Opinion: The Legislature, Education, And Closing the Coal Gap

In a guest column, four Wyoming state representatives said in order to properly fund education, the state must reduce spending, redirect existing revenue flows, and find new revenues.

House Speaker Albert Sommers

May 11, 20214 min read

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(Cowboy State Daily Staff)

By Rep. Albert Sommers, Rep. Jerry Paxton, Rep. Steve Harshman, Rep. Landon Brown, guest column

Several news articles have appeared recently about the Wyoming Legislature’s failure this past session to solve the K12 education funding shortfall. Due to the lack of legislative action, Governor Gordon is developing a committee to review K12 education, and to develop a “customer based” approach.

Superintendent of Public Instruction Jillian Balow’s April 30 op-ed in the Casper Star-Tribune suggests a committee should develop a five-year plan for education funding. Superintendent Balow believes that the K12 “basket of goods” should be updated, and that Wyoming needs “a newer version of our K12 system that teaches for a 21st Century economy and is fiscally sustainable.”

Is our educational system not competitive with other states? Is it not adequately educating Wyoming’s children Based upon a compilation of the National Assessment of Educational Progress (NAEP) scores, the nation’s report card, in 2019 Wyoming ranked 4th, behind only Massachusetts, New Jersey, and New Hampshire.

In 2017, the Legislature hired Augenblick, Palaich and Associates (APA) to review and compare Wyoming’s educational program (“basket of goods”) and its standards with those of other states. According to APA, “Wyoming’s Education Program is well aligned in most content areas with regional and high performing comparison states.”

Some believe that if we reduce our “basket of goods” we can reduce expenditures on education, without repercussions from the courts.

Our “basket of goods” consists of the following content areas: Reading/language arts; Social studies; Mathematics, Science; Fine arts and performing arts; Physical education; Health and safety; Humanities; Career/Vocational education, Foreign cultures and languages, Government and civics (including state and federal constitutions); and Computer science.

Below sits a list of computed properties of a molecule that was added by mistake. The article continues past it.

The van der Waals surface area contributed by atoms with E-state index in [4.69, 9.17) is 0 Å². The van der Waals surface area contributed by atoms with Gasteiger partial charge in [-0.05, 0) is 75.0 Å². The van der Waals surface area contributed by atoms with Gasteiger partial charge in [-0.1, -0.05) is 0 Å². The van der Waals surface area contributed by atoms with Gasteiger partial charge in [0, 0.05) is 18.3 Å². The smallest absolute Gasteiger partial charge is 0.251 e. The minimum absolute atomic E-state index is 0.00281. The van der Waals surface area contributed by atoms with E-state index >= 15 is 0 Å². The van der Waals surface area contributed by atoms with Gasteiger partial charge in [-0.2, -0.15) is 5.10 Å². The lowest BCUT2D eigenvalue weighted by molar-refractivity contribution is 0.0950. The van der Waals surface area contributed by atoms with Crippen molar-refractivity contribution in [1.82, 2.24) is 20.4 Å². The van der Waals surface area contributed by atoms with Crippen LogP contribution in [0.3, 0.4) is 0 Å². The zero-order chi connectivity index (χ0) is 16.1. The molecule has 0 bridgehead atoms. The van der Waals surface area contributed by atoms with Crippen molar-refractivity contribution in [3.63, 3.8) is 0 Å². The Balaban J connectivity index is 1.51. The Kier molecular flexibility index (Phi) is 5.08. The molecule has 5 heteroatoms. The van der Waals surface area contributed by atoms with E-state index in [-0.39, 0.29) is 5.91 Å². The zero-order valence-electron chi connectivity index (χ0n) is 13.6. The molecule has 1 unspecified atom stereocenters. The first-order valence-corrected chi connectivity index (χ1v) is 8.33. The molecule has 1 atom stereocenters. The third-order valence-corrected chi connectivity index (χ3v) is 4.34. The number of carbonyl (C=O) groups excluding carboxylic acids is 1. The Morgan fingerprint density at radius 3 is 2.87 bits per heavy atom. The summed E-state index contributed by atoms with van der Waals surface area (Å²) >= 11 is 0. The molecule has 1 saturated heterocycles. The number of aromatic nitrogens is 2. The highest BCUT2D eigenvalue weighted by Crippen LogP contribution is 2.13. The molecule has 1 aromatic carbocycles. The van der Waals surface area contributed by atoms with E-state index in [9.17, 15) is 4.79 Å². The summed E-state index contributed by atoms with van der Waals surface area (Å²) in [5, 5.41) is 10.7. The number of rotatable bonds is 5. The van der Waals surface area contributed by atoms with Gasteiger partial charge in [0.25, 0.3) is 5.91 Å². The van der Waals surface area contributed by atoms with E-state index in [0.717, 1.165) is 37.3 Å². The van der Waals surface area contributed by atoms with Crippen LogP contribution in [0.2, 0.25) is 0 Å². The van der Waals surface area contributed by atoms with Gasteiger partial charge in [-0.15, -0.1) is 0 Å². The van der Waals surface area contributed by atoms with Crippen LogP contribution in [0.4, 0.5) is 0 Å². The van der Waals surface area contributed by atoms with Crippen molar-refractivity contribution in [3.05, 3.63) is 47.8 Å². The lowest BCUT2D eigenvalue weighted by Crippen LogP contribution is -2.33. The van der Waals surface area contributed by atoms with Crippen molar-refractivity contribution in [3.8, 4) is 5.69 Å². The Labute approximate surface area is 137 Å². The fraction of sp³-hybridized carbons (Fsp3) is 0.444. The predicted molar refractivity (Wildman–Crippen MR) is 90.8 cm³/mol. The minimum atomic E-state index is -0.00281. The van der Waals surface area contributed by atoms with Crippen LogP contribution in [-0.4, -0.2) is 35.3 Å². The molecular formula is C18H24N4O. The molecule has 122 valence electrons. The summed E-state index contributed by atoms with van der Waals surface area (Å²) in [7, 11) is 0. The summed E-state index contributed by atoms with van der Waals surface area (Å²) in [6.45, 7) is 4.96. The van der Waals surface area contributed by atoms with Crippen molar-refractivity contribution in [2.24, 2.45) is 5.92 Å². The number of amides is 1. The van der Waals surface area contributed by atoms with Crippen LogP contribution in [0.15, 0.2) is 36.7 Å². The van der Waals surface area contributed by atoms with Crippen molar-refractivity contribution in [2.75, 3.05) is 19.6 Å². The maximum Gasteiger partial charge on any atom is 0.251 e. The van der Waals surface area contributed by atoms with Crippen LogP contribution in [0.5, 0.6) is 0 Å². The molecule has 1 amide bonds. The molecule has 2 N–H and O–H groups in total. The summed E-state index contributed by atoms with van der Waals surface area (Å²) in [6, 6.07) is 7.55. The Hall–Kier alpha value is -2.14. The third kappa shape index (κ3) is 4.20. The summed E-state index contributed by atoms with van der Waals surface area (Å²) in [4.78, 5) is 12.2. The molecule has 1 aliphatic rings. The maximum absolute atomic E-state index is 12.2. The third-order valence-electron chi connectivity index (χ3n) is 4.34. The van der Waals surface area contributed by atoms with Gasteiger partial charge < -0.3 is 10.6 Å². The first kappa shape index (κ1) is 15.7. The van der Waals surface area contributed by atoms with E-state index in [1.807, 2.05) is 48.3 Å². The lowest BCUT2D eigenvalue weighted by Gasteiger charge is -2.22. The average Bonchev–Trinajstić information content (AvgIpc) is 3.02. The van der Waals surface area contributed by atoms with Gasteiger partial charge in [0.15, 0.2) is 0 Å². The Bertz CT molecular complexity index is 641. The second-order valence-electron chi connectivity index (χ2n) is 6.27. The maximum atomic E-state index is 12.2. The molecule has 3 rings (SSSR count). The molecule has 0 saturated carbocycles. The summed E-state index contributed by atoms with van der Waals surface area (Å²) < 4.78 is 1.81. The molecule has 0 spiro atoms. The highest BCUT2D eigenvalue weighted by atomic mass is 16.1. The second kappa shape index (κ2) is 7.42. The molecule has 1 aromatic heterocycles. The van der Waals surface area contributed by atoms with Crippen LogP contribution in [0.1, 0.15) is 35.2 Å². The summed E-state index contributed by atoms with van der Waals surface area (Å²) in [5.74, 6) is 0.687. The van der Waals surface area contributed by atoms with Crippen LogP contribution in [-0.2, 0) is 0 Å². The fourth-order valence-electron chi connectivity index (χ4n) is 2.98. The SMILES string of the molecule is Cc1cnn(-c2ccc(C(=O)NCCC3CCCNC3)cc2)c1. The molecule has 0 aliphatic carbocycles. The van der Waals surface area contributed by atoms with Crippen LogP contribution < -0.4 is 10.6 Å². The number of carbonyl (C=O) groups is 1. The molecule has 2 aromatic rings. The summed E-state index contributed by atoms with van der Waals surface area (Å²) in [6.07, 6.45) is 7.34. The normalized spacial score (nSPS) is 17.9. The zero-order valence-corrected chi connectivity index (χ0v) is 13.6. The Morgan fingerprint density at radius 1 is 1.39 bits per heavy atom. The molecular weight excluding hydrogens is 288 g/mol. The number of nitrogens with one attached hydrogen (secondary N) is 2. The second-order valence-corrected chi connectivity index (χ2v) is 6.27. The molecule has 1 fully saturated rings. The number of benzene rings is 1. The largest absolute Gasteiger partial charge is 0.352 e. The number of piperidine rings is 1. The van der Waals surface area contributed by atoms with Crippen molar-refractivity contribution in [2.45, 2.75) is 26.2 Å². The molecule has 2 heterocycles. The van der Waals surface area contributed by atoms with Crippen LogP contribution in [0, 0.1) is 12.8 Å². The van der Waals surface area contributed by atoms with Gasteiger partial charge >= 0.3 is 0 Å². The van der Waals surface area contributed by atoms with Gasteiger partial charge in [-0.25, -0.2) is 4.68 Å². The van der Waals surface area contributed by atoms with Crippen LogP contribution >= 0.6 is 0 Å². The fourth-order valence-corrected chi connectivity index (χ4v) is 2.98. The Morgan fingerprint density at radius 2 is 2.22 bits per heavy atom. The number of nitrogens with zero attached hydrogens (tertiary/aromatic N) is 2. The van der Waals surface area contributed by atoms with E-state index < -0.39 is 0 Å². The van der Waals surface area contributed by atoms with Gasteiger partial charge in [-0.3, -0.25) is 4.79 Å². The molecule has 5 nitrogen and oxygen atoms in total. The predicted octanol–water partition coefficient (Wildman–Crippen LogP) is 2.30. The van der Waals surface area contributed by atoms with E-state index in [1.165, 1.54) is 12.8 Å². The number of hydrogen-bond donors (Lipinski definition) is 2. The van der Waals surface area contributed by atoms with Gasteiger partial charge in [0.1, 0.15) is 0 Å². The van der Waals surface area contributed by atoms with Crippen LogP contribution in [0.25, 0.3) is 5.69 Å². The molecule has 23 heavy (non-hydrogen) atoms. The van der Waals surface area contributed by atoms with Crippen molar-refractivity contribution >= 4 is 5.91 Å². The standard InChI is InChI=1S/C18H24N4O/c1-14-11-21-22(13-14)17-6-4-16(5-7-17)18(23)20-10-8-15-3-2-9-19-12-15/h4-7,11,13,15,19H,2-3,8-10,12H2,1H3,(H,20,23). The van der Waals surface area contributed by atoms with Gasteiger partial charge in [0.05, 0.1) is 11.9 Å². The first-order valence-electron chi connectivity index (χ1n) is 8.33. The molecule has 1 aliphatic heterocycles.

Which of these educational opportunities should we eliminate for Wyoming’s children, and would it save the state any money?

Wyoming’s K-12 Education School Foundation Program (SFP) is facing a $250 million annual structural deficit, and the School Capital Construction Account (SCCA) faces a $50 million annual shortfall.

Wyoming is like other states; we fund our schools with property taxes. The difference in Wyoming is that minerals pay half of our property taxes. Specifically, coal production has declined in the last ten years from 450 million tons per year to just over 200 million tons, which is a loss of nearly $400 million in state revenues.

To close the “coal gap,” the State must create new revenues (taxes), redirect current funding streams, or reduce spending. The common-sense approach would be a combination of these.

The Wyoming Constitution requires the Legislature to fund an equitable education “adequate to the proper instruction of all youth in the state.”

Due to failed negotiations on the last day of the session, Wyoming’s schools will require a $331 million transfer from the Legislative Stabilization Reserve Account (LSRA), the state’s “rainy day” fund, to maintain operations.

To close the K12 structural shortfall, the Wyoming House of Representatives passed House Bill 173 by a 41-19 vote. HB173 leveraged spending reductions, revenue flows that are headed to savings, federal stimulus funding and a half-percent sales tax for education, triggered only if state reserves were to fall below a critical level. House Bill 173 would have solved about 85% of the K12 SFP funding gap.

Wyoming should continue to look for efficiencies in funding K12 education. It is imperative that Wyoming continue to examine its K12 educational program to remain relevant in an ever-changing world.

However, Wyoming has lost 250 million tons of coal production per year and the taxes generated from it. Wyoming needs a comprehensive solution to education funding that includes reduced spending, redirecting existing revenue flows, and new revenues.


Albert Sommers
Wyoming House of Representatives
House District #20

Jerry Paxton
Wyoming House of Representatives
House District #47

Steve Harshman
Wyoming House of Representatives
House District #37

Landon Brown
Wyoming House of Representatives
House District #9

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House Speaker Albert Sommers